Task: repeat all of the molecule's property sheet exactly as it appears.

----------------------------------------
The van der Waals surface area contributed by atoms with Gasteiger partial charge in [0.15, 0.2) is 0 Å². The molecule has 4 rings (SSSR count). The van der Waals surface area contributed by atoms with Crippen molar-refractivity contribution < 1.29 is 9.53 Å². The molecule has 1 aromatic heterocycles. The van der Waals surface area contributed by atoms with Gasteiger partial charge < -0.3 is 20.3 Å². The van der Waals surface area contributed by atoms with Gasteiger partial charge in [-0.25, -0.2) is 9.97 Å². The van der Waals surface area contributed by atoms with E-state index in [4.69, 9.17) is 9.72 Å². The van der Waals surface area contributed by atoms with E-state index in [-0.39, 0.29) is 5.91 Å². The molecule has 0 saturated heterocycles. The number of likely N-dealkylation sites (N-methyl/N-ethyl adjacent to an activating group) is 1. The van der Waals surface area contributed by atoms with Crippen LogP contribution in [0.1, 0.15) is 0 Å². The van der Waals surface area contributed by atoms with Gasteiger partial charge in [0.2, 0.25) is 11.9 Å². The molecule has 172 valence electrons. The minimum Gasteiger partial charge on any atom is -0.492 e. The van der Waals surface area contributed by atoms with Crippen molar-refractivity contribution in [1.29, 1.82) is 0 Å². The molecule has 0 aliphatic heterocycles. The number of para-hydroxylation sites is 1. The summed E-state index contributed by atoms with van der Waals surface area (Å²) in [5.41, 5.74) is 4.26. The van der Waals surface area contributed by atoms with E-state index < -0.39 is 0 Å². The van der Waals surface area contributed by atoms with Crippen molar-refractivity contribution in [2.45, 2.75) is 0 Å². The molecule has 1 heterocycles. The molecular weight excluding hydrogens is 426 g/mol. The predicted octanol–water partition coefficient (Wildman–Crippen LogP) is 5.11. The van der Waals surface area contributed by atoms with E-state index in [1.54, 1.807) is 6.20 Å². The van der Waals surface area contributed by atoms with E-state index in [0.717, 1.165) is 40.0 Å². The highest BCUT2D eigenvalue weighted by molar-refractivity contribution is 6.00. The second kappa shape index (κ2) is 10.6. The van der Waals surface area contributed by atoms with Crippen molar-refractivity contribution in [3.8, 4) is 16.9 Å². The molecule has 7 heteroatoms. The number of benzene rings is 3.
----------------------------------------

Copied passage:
The van der Waals surface area contributed by atoms with Gasteiger partial charge in [0.15, 0.2) is 0 Å². The molecule has 4 rings (SSSR count). The van der Waals surface area contributed by atoms with Crippen molar-refractivity contribution < 1.29 is 9.53 Å². The molecule has 1 aromatic heterocycles. The van der Waals surface area contributed by atoms with Gasteiger partial charge < -0.3 is 20.3 Å². The van der Waals surface area contributed by atoms with Gasteiger partial charge in [-0.25, -0.2) is 9.97 Å². The van der Waals surface area contributed by atoms with E-state index in [4.69, 9.17) is 9.72 Å². The van der Waals surface area contributed by atoms with E-state index in [-0.39, 0.29) is 5.91 Å². The molecule has 0 saturated heterocycles. The number of likely N-dealkylation sites (N-methyl/N-ethyl adjacent to an activating group) is 1. The van der Waals surface area contributed by atoms with Crippen LogP contribution in [0.1, 0.15) is 0 Å². The van der Waals surface area contributed by atoms with Gasteiger partial charge in [0.2, 0.25) is 11.9 Å². The molecule has 172 valence electrons. The minimum Gasteiger partial charge on any atom is -0.492 e. The van der Waals surface area contributed by atoms with Crippen molar-refractivity contribution in [1.29, 1.82) is 0 Å². The molecule has 0 aliphatic heterocycles. The number of para-hydroxylation sites is 1. The summed E-state index contributed by atoms with van der Waals surface area (Å²) in [5.41, 5.74) is 4.26. The van der Waals surface area contributed by atoms with E-state index < -0.39 is 0 Å². The van der Waals surface area contributed by atoms with Crippen molar-refractivity contribution in [2.45, 2.75) is 0 Å². The molecule has 1 heterocycles. The molecular weight excluding hydrogens is 426 g/mol. The predicted octanol–water partition coefficient (Wildman–Crippen LogP) is 5.11. The van der Waals surface area contributed by atoms with E-state index in [1.54, 1.807) is 6.20 Å². The van der Waals surface area contributed by atoms with E-state index in [0.717, 1.165) is 40.0 Å². The highest BCUT2D eigenvalue weighted by molar-refractivity contribution is 6.00. The second kappa shape index (κ2) is 10.6. The van der Waals surface area contributed by atoms with Crippen molar-refractivity contribution in [3.8, 4) is 16.9 Å². The molecule has 7 heteroatoms. The number of benzene rings is 3.